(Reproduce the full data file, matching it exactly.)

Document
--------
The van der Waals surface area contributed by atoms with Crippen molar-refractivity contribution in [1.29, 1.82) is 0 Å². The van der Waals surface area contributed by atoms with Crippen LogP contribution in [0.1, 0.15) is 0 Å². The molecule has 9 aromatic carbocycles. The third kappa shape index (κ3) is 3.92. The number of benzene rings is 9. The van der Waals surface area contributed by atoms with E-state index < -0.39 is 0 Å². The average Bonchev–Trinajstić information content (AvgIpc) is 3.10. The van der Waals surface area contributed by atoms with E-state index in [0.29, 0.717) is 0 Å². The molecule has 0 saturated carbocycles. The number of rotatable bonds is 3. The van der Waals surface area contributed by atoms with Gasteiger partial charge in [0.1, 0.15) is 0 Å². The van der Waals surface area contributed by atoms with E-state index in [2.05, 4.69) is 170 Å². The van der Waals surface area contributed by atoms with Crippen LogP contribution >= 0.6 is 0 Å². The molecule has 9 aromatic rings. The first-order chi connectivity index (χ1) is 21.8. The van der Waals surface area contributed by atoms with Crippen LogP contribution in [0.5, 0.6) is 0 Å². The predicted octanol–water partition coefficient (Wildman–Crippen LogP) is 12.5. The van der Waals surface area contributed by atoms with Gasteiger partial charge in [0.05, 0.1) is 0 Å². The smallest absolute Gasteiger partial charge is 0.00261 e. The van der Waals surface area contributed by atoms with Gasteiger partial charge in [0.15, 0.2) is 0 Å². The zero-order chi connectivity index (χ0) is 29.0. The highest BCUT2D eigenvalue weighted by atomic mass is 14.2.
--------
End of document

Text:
The van der Waals surface area contributed by atoms with Crippen molar-refractivity contribution in [1.29, 1.82) is 0 Å². The van der Waals surface area contributed by atoms with Crippen LogP contribution in [0.1, 0.15) is 0 Å². The molecule has 9 aromatic carbocycles. The third kappa shape index (κ3) is 3.92. The number of benzene rings is 9. The van der Waals surface area contributed by atoms with E-state index < -0.39 is 0 Å². The average Bonchev–Trinajstić information content (AvgIpc) is 3.10. The van der Waals surface area contributed by atoms with E-state index in [0.29, 0.717) is 0 Å². The molecule has 0 saturated carbocycles. The number of rotatable bonds is 3. The van der Waals surface area contributed by atoms with Gasteiger partial charge in [0.1, 0.15) is 0 Å². The van der Waals surface area contributed by atoms with E-state index in [2.05, 4.69) is 170 Å². The van der Waals surface area contributed by atoms with Crippen LogP contribution >= 0.6 is 0 Å². The molecule has 9 aromatic rings. The first-order chi connectivity index (χ1) is 21.8. The van der Waals surface area contributed by atoms with Crippen LogP contribution in [0.5, 0.6) is 0 Å². The predicted octanol–water partition coefficient (Wildman–Crippen LogP) is 12.5. The van der Waals surface area contributed by atoms with Gasteiger partial charge in [0.05, 0.1) is 0 Å². The smallest absolute Gasteiger partial charge is 0.00261 e. The van der Waals surface area contributed by atoms with Gasteiger partial charge in [0.15, 0.2) is 0 Å². The zero-order chi connectivity index (χ0) is 29.0. The highest BCUT2D eigenvalue weighted by atomic mass is 14.2.